Document Detail


Incidence of plague associated with increased winter-spring precipitation in New Mexico.
MedLine Citation:
PMID:  10586917     Owner:  NLM     Status:  MEDLINE    
Abstract/OtherAbstract:
Plague occurs episodically in many parts of the world, and some outbreaks appear to be related to increased abundance of rodents and other mammals that serve as hosts for vector fleas. Climate dynamics may influence the abundance of both fleas and mammals, thereby having an indirect effect on human plague incidence. An understanding of the relationship between climate and plague could be useful in predicting periods of increased risk of plague transmission. In this study, we used correlation analyses of 215 human cases of plague in relation to precipitation records from 1948 to 1996 in areas of New Mexico with history of human plague cases (38 cities, towns, and villages). We conducted analyses using 3 spatial scales: global (El Niño-Southern Oscillation Indices [SOI]); regional (pooled state-wide precipitation averages); and local (precipitation data from weather stations near plague case sites). We found that human plague cases in New Mexico occurred more frequently following winter-spring periods (October to May) with above-average precipitation (mean plague years = 113% of normal rain/ snowfall), resulting in 60% more cases of plague in humans following wet versus dry winter-spring periods. However, we obtained significant results at local level only; regional state-wide precipitation averages and SOI values exhibited no significant correlations to incidence of human plague cases. These results are consistent with our hypothesis of a trophic cascade in which increased winter-spring precipitation enhances small mammal food resource productivity (plants and insects), leading to an increase in the abundance of plague hosts. In addition, moister climate conditions may act to promote flea survival and reproduction, also enhancing plague transmission. Finally, the result that the number of human plague cases in New Mexico was positively associated with higher than normal winter-spring precipitation at a local scale can be used by physicians and public health personnel to identify and predict periods of increased risk of plague transmission to humans.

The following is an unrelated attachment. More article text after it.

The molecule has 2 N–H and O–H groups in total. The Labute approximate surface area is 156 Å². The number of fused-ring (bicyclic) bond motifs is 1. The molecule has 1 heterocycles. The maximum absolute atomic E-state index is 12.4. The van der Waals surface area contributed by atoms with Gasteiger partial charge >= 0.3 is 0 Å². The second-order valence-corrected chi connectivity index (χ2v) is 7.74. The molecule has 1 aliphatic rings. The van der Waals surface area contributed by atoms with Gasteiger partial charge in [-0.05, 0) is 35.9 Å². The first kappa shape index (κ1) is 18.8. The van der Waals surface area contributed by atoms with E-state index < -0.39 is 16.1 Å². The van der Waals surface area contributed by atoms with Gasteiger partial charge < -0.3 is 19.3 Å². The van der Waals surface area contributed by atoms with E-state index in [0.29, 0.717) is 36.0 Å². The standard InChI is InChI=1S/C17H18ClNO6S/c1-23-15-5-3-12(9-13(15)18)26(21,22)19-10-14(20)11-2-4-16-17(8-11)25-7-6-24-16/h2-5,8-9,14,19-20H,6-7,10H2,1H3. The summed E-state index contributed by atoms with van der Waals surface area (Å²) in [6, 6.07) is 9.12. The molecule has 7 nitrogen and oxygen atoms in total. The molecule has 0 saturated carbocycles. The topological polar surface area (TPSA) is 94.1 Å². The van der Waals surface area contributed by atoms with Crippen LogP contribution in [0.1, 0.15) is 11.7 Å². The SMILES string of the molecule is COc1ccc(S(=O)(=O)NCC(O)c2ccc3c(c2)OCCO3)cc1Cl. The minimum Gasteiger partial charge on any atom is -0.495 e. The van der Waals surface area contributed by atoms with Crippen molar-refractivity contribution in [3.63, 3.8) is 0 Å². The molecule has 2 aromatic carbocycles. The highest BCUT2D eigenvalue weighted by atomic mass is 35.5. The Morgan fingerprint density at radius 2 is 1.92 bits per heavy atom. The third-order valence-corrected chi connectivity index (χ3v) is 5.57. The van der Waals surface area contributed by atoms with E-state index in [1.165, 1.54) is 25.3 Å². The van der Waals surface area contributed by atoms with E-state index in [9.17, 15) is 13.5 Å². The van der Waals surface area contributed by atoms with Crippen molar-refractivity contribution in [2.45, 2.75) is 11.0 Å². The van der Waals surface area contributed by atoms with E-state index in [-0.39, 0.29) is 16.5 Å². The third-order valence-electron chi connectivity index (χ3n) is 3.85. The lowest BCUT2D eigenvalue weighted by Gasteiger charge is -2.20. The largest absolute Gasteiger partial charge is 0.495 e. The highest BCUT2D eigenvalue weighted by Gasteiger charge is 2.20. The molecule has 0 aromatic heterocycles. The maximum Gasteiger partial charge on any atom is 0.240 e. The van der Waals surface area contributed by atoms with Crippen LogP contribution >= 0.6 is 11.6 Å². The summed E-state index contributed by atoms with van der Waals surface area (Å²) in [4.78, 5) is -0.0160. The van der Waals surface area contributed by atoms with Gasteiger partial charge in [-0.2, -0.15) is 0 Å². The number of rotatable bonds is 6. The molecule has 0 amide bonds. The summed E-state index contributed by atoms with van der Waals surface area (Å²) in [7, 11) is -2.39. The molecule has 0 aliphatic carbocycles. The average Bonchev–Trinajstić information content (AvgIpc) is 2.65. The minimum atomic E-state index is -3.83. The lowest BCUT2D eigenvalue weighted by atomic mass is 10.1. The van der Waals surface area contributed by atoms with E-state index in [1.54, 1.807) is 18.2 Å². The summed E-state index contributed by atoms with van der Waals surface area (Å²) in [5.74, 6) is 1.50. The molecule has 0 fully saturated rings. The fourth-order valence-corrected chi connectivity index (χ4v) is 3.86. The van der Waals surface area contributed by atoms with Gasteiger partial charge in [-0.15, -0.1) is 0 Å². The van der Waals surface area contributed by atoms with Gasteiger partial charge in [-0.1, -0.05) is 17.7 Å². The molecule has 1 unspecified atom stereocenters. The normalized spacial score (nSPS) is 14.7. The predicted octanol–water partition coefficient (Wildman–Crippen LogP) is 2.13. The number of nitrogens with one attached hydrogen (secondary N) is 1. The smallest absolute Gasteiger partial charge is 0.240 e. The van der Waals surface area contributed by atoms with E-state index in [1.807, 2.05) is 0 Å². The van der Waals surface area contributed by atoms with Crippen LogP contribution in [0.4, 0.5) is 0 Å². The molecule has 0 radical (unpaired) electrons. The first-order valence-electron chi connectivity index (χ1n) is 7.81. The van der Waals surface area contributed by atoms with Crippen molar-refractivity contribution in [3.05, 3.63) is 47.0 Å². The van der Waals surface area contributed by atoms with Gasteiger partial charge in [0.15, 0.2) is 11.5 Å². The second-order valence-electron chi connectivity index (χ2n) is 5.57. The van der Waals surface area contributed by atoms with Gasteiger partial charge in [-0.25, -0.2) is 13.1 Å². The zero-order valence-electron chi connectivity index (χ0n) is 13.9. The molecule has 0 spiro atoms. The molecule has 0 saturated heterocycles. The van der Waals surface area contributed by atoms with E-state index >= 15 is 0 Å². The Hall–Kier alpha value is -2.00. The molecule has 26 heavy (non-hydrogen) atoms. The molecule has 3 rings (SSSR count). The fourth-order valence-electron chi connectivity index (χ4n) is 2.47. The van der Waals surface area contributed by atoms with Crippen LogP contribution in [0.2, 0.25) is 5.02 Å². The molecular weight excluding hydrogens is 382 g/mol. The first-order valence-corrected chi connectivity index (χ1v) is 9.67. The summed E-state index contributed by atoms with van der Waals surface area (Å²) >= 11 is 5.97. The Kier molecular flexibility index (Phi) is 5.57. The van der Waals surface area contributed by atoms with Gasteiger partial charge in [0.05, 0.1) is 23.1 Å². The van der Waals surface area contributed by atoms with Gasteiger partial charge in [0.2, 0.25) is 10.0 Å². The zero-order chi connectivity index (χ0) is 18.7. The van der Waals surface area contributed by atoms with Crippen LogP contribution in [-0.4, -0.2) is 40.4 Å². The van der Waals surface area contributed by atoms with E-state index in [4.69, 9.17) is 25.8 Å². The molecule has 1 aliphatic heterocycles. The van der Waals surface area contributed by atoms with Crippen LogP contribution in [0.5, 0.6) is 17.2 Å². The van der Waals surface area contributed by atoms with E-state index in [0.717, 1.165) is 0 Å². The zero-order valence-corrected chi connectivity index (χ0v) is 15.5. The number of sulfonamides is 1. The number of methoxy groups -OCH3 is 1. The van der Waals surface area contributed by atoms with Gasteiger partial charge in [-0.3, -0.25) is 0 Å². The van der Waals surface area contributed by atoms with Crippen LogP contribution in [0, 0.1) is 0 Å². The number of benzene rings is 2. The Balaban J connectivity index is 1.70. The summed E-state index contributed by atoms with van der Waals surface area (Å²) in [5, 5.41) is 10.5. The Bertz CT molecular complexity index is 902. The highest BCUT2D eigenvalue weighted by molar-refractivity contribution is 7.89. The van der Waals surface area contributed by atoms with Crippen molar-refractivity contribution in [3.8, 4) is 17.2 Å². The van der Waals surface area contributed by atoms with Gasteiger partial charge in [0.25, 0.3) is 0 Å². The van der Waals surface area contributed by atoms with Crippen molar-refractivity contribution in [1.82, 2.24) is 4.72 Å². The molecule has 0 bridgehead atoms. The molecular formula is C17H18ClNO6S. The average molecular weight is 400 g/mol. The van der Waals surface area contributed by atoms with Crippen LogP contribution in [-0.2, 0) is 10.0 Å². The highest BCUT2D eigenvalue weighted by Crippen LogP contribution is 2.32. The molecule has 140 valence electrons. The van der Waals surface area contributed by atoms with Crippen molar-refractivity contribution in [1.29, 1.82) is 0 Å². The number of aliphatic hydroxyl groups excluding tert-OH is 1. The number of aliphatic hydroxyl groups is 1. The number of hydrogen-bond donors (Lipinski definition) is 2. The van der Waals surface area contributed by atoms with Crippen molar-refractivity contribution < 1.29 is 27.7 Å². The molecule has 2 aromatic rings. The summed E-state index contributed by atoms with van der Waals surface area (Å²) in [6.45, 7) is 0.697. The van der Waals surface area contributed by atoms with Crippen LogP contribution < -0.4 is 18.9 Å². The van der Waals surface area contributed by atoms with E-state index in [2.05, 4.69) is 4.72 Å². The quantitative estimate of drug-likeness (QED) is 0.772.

Authors:
R R Parmenter; E P Yadav; C A Parmenter; P Ettestad; K L Gage
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Publication Detail:
Type:  Journal Article; Research Support, U.S. Gov't, Non-P.H.S.    
Journal Detail:
Title:  The American journal of tropical medicine and hygiene     Volume:  61     ISSN:  0002-9637     ISO Abbreviation:  Am. J. Trop. Med. Hyg.     Publication Date:  1999 Nov 
Date Detail:
Created Date:  1999-12-21     Completed Date:  1999-12-21     Revised Date:  2006-11-15    
Medline Journal Info:
Nlm Unique ID:  0370507     Medline TA:  Am J Trop Med Hyg     Country:  UNITED STATES    
Other Details:
Languages:  eng     Pagination:  814-21     Citation Subset:  AIM; IM    
Affiliation:
Department of Biology, University of New Mexico, Albuquerque 87131, USA.
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MeSH Terms
Descriptor/Qualifier:
Animals
Fleas / growth & development
Humans
Incidence
Insect Vectors / growth & development
New Mexico / epidemiology
Plague / epidemiology*,  transmission
Rain
Regression Analysis
Rodentia / growth & development
Seasons
Yersinia pestis / physiology*

From MEDLINE®/PubMed®, a database of the U.S. National Library of Medicine


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